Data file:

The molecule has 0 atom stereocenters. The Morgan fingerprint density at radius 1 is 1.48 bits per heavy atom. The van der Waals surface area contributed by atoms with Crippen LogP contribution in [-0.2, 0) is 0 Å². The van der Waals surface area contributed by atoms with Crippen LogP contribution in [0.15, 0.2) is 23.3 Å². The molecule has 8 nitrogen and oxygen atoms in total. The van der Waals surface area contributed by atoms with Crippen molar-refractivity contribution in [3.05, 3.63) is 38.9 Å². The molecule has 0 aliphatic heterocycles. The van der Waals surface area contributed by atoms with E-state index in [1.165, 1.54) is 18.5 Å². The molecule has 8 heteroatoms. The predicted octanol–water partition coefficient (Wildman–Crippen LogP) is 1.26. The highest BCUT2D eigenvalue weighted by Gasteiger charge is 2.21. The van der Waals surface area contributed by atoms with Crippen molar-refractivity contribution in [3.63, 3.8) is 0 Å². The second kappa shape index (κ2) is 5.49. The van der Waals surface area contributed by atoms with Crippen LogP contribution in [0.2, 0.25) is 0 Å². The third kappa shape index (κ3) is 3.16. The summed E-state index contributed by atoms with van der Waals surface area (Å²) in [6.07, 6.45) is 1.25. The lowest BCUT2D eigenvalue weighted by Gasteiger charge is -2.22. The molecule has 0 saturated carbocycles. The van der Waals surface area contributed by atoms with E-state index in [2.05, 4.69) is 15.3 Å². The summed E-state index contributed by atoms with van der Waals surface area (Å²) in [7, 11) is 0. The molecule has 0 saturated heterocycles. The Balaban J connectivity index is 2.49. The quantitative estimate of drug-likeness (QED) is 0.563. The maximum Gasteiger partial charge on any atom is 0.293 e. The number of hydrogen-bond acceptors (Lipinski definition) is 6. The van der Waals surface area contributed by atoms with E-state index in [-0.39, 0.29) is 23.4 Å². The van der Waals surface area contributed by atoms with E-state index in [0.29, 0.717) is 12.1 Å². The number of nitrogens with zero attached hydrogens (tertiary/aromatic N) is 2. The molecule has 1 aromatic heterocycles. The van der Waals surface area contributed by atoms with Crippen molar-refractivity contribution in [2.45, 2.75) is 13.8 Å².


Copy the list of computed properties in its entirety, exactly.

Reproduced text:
The molecule has 0 atom stereocenters. The Morgan fingerprint density at radius 1 is 1.48 bits per heavy atom. The van der Waals surface area contributed by atoms with Crippen LogP contribution in [-0.2, 0) is 0 Å². The van der Waals surface area contributed by atoms with Crippen LogP contribution in [0.15, 0.2) is 23.3 Å². The molecule has 8 nitrogen and oxygen atoms in total. The van der Waals surface area contributed by atoms with Crippen molar-refractivity contribution in [3.05, 3.63) is 38.9 Å². The molecule has 0 aliphatic heterocycles. The van der Waals surface area contributed by atoms with E-state index in [1.165, 1.54) is 18.5 Å². The molecule has 8 heteroatoms. The predicted octanol–water partition coefficient (Wildman–Crippen LogP) is 1.26. The highest BCUT2D eigenvalue weighted by Gasteiger charge is 2.21. The van der Waals surface area contributed by atoms with Crippen molar-refractivity contribution in [3.63, 3.8) is 0 Å². The second kappa shape index (κ2) is 5.49. The van der Waals surface area contributed by atoms with Crippen LogP contribution in [0.2, 0.25) is 0 Å². The third kappa shape index (κ3) is 3.16. The summed E-state index contributed by atoms with van der Waals surface area (Å²) in [6.07, 6.45) is 1.25. The lowest BCUT2D eigenvalue weighted by Gasteiger charge is -2.22. The molecule has 0 saturated carbocycles. The van der Waals surface area contributed by atoms with E-state index in [2.05, 4.69) is 15.3 Å². The summed E-state index contributed by atoms with van der Waals surface area (Å²) in [7, 11) is 0. The molecule has 0 saturated heterocycles. The Balaban J connectivity index is 2.49. The quantitative estimate of drug-likeness (QED) is 0.563. The maximum Gasteiger partial charge on any atom is 0.293 e. The number of hydrogen-bond acceptors (Lipinski definition) is 6. The van der Waals surface area contributed by atoms with E-state index in [-0.39, 0.29) is 23.4 Å². The van der Waals surface area contributed by atoms with E-state index in [0.29, 0.717) is 12.1 Å². The number of nitrogens with zero attached hydrogens (tertiary/aromatic N) is 2. The molecule has 1 aromatic heterocycles. The van der Waals surface area contributed by atoms with Crippen molar-refractivity contribution in [2.45, 2.75) is 13.8 Å².